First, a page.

January 13, 2013
Food Justice: KAM Isaiah Israel walks the walk.
It’s fashionable these days to talk a lot of smack about “urban agriculture,” “local food,” “sustainability” and more. But if you want to meet people who really walk the walk, you should set aside a few hours next weekend and pay a visit to KAM Isaiah Israel Congregation in Hyde Park. Of course, you’ll have to say hello to the Secret Service agents, who keep an eye on President Barack Obama’s Chicago home, which is right across the street. But I digress.
On Friday, Saturday and Sunday, January 18-20, KAMII presents its fourth annual MLK Food Justice and Sustainability Weekend Program, in celebration of the life and work of Martin Luther King, Jr. This year’s event is titled “Shmita: Food Security and Sustainable Design in the Sabbatical Year and Beyond” and it promises to be a dynamic and inspiring weekend. By the way, it is all free and open to the public.
The Saturday program should especially interesting, as it will be a hands-on Community Design Workshop. Expert growers and planners will, with input from the audience and community partners, lay out a half-acre urban farm for a South Side site, with the design goal being sustainable food security. The workshop leader will be Robert Nevel, architect and chair of KAM Isaiah Israel ‘s Social Justice Committee. Designers will be Kitt Healy, farmer relations and outreach coordinator for Green City Market and farm manager of the K.A.M. Food Justice and Sustainability Program; Mitch Yaciw, farm manager at Unity Gardens; Michael Thompson, farm manager of Chicago Honey Co-op; Ken Dunn, founder and director of Resource Center and Elan Margulies, director of Pushing the Envelope Farm.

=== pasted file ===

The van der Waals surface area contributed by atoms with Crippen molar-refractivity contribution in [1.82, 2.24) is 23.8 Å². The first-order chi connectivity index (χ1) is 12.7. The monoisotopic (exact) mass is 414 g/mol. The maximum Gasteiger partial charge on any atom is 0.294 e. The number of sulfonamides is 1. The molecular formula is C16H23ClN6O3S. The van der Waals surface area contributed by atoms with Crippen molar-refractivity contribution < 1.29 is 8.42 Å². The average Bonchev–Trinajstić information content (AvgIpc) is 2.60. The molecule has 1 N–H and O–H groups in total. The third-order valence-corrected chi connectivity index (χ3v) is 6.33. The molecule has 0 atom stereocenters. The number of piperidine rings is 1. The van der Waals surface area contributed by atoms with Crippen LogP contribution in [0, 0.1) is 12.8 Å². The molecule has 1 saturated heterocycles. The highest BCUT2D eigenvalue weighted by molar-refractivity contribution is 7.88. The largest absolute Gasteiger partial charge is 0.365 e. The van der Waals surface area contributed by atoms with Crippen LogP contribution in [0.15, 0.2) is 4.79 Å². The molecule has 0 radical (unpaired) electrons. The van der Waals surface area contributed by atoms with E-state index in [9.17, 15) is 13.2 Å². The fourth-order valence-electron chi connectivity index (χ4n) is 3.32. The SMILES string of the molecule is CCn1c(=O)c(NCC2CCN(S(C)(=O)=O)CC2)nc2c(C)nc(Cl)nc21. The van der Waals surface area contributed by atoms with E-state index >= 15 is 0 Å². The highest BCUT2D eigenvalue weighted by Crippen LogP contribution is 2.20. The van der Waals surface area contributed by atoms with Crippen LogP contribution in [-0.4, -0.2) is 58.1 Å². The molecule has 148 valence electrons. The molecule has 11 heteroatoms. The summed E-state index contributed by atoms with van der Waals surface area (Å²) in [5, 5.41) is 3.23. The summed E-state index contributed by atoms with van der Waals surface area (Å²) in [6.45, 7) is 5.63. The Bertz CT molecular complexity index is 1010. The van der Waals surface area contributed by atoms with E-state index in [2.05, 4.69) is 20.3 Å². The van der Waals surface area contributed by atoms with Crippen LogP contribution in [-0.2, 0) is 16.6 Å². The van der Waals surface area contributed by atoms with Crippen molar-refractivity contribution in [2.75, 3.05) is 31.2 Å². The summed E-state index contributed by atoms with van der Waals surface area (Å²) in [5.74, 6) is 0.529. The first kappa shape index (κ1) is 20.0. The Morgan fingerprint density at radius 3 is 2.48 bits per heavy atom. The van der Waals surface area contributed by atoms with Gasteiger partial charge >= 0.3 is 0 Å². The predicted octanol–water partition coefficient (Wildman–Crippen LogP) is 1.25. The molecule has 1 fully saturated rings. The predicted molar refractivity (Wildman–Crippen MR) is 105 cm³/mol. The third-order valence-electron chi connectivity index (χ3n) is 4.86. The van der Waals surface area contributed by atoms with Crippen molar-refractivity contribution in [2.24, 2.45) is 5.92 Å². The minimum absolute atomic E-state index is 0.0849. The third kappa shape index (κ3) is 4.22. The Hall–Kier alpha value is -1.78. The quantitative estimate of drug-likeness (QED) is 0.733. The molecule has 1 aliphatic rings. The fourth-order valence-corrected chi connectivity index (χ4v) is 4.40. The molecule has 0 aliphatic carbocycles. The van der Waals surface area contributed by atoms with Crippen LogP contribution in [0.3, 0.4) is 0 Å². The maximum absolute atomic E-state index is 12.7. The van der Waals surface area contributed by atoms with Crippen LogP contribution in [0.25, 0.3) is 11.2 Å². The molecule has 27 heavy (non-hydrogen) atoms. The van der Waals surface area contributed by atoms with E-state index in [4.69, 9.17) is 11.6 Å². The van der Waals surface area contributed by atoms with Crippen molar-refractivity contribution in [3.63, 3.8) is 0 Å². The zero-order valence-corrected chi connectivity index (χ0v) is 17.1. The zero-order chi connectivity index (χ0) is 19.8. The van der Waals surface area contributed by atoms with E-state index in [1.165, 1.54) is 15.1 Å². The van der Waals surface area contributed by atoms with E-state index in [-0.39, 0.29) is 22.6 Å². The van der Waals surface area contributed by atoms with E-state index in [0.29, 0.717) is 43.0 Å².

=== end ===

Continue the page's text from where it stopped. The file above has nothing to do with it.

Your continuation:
What’s fascinating about the “South Side site” is that it is still undisclosed. Hmm. perhaps I can get a scoop on my radio show this morning. I’ll be joined by Robert Nevel, who has been on the program repeatedly, and congregation member Gloria Needlman, who last stopped by in 2010.
While the MLK weekend is great, remember what I said about the KAMII folks “walking the walk?” Really, the most impressive aspect of their social justice work is their garden and the gardens they have helped to build in the community. They started their own garden in 2009 and began donating the produce to area food shelters and hot meal programs. In 2011, they expanded to include a garden at Kenwood United Church of Christ.
In 2012, they reached out to the Church of St. Paul & the Redeemer on nearby Dorchester Avenue in their continuing mission to transform congregational lawns into food producing gardens. You can see the fruits of their labor on the left.
Here is some of the other work they do, from the KAMII website: